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Stress is a serious condition that can impact many employees. It is vital that employers recognise and identify stress, before it escalates or exacerbates other serious mental or physical health problems.
The Health and Safety Executive estimates that over 13.4 million work days were lost to stress in 2001, costing approximately £3.7 billion each year.
This article helps to identify ways that stress can be recognised and managed, and how employers can help support employee wellbeing.
Consider the demands on the employee
Is the workload reasonable? Employers have a legal responsibility set out by the Health and Safety executive to assess the risk of work related stress and to take measures to control this. Ensuring that the work level is appropriate and time demands are achievable is one way to reduce the stress of an employee.
Giving employees unrealistic targets may increase their stress and increase the employee’s dissatisfaction at work. This in turn can lead to underperformance which ultimately costs businesses potential profit.
Be aware, that acceptable levels of stress may be different for each employee.
Training and Support
Ensuring that employees are fully trained to perform their role is important. Employees who are uncertain of what they are doing or lack the capability to do the role will feel an increased stress level. Reviewing employees training and holding regular reviews will help employees feel more supported. This will be particularly important to jobs where the skills needed are in high demand in the labour market.
Ensuring that all managers have a consistent approach to managing stress within the workplace is important.
Training managers to listen and talk to their employees could reduce the likelihood of the employee going off sick.
Improving Team Relationships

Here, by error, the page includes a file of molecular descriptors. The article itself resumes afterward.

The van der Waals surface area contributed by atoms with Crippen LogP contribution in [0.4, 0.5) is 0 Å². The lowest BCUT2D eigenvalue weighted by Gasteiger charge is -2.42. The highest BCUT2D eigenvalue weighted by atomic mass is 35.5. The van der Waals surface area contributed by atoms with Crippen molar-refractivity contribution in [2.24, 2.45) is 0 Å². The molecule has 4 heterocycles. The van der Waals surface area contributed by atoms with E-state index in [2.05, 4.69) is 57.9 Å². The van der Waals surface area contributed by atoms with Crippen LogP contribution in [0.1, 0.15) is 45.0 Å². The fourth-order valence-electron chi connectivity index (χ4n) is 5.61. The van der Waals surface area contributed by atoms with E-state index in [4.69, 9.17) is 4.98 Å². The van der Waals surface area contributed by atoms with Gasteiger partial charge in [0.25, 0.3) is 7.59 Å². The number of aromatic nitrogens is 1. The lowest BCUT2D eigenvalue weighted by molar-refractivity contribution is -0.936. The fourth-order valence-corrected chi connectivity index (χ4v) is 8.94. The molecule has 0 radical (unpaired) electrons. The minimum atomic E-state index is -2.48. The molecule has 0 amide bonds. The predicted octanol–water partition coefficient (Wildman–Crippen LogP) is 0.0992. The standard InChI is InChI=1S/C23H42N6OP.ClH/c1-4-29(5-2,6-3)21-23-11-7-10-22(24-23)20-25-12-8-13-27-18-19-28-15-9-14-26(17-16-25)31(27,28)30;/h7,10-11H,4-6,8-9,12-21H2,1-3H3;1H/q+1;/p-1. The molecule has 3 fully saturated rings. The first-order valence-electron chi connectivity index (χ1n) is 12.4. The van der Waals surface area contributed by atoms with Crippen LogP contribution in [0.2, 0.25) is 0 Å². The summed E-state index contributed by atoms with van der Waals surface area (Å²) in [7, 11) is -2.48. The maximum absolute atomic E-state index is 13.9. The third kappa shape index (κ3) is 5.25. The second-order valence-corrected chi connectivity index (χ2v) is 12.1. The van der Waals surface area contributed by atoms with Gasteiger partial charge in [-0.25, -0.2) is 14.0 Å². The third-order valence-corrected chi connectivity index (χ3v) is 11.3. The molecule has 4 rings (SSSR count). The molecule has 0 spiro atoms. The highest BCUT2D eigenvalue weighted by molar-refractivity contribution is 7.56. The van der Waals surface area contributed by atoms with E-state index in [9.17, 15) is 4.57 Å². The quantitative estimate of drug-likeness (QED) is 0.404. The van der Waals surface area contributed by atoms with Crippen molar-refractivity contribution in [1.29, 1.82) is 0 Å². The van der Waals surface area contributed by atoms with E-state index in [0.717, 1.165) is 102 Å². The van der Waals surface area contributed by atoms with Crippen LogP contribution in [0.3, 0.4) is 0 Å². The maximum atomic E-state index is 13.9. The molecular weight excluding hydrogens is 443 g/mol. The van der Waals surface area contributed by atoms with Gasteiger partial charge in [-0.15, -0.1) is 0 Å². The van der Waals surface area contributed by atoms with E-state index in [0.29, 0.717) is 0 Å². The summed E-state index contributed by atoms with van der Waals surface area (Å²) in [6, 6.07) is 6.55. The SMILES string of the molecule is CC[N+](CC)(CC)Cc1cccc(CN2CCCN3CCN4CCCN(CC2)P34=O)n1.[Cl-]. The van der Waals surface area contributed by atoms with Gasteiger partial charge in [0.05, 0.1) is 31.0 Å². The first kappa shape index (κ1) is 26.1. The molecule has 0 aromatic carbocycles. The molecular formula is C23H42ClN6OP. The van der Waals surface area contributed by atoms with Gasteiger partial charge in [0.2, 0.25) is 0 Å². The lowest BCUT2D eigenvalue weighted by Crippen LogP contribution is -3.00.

Having a good support network doesn’t just mean having a good manager. A team of employees who support each other can help reduce stress as they have other staff members to help with workloads and to and bounce ideas off. They also have peers to turn to if they are struggling.
A team doesn’t always have to be peers who are working on the same job. They can be people in the same office or employees who carry out similar functions.
Having strong teams can also help improve knowledge sharing and reduce any key person dependencies that a business may have.
Consider an Employee Assistance Programme (EAP)
EAPs are intended to help employees deal with personal problems that could negatively impact their performance at work. Many also offer the support to people living within the employee’s household as the mental wellbeing of family can also impact on the employee’s mental wellbeing.
Employee benefits such as flexible working may make the employees feel more appreciated and thus reduce their stress levels.
Working flexibly can help employees manage pressures and demands in their personal life and balance that with the pressures of work. Giving staff more autonomy over their working day can increase productivity for the time the employee is in work.
Working flexibly can also reduce level stress as employees can avoid the stress of rush hour traffic and difficult commutes. Enabling staff to reduce stress outside of work can help them better cope with stress at work.
While many employees enjoy and are motivated by challenges, ensuring that these are achievable and reasonable will help ambitious employees achieve more. When setting targets, assess each employee and the workplace ensuring you get the right balance between motivation and overloading the employee.
Having a proactive policy in place to deal with stress will hopefully avoid employees going into ‘burnout’ and impacting on the performance of the business.
For further advice on the costs of EAP programmes or managing employee stress contact Opsium.